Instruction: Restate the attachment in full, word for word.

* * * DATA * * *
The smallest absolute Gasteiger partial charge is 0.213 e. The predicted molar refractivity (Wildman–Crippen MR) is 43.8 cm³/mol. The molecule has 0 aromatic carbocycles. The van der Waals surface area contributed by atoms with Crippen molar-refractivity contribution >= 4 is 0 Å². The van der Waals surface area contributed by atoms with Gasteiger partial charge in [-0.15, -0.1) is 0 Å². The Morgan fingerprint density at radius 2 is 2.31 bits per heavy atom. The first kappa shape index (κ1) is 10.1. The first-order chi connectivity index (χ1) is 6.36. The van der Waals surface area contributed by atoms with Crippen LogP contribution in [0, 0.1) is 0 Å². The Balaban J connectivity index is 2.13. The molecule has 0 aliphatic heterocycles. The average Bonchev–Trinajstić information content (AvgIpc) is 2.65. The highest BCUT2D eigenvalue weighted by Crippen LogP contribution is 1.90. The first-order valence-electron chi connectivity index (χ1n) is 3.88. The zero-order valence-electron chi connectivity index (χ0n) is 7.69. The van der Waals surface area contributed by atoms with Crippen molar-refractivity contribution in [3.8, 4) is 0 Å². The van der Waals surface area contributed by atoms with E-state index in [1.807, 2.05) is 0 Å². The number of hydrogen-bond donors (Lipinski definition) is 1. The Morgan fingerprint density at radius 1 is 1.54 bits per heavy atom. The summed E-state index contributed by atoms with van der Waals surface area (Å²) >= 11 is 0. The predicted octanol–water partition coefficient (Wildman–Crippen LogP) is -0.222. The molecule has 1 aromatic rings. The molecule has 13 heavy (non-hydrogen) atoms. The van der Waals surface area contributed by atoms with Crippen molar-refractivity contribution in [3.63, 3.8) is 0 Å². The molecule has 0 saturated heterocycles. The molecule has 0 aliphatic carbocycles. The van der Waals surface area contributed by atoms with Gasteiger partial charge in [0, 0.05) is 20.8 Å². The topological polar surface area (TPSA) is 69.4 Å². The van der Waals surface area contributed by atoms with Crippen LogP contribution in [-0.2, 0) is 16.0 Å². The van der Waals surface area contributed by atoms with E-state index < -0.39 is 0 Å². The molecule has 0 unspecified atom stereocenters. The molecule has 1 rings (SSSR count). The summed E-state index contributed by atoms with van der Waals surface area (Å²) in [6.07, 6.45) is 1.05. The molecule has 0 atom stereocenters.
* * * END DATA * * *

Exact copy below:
The smallest absolute Gasteiger partial charge is 0.213 e. The predicted molar refractivity (Wildman–Crippen MR) is 43.8 cm³/mol. The molecule has 0 aromatic carbocycles. The van der Waals surface area contributed by atoms with Crippen molar-refractivity contribution >= 4 is 0 Å². The van der Waals surface area contributed by atoms with Gasteiger partial charge in [-0.15, -0.1) is 0 Å². The Morgan fingerprint density at radius 2 is 2.31 bits per heavy atom. The first kappa shape index (κ1) is 10.1. The first-order chi connectivity index (χ1) is 6.36. The van der Waals surface area contributed by atoms with Crippen LogP contribution in [0, 0.1) is 0 Å². The Balaban J connectivity index is 2.13. The molecule has 0 aliphatic heterocycles. The average Bonchev–Trinajstić information content (AvgIpc) is 2.65. The highest BCUT2D eigenvalue weighted by Crippen LogP contribution is 1.90. The first-order valence-electron chi connectivity index (χ1n) is 3.88. The zero-order valence-electron chi connectivity index (χ0n) is 7.69. The van der Waals surface area contributed by atoms with Crippen molar-refractivity contribution in [3.8, 4) is 0 Å². The van der Waals surface area contributed by atoms with E-state index in [1.807, 2.05) is 0 Å². The number of hydrogen-bond donors (Lipinski definition) is 1. The Morgan fingerprint density at radius 1 is 1.54 bits per heavy atom. The summed E-state index contributed by atoms with van der Waals surface area (Å²) >= 11 is 0. The predicted octanol–water partition coefficient (Wildman–Crippen LogP) is -0.222. The molecule has 1 aromatic rings. The molecule has 13 heavy (non-hydrogen) atoms. The van der Waals surface area contributed by atoms with Crippen molar-refractivity contribution in [3.63, 3.8) is 0 Å². The molecule has 0 saturated heterocycles. The molecule has 0 aliphatic carbocycles. The van der Waals surface area contributed by atoms with Gasteiger partial charge in [0, 0.05) is 20.8 Å². The topological polar surface area (TPSA) is 69.4 Å². The van der Waals surface area contributed by atoms with Crippen LogP contribution in [-0.2, 0) is 16.0 Å². The van der Waals surface area contributed by atoms with E-state index < -0.39 is 0 Å². The molecule has 0 unspecified atom stereocenters. The molecule has 1 rings (SSSR count). The summed E-state index contributed by atoms with van der Waals surface area (Å²) in [6.07, 6.45) is 1.05. The molecule has 0 atom stereocenters.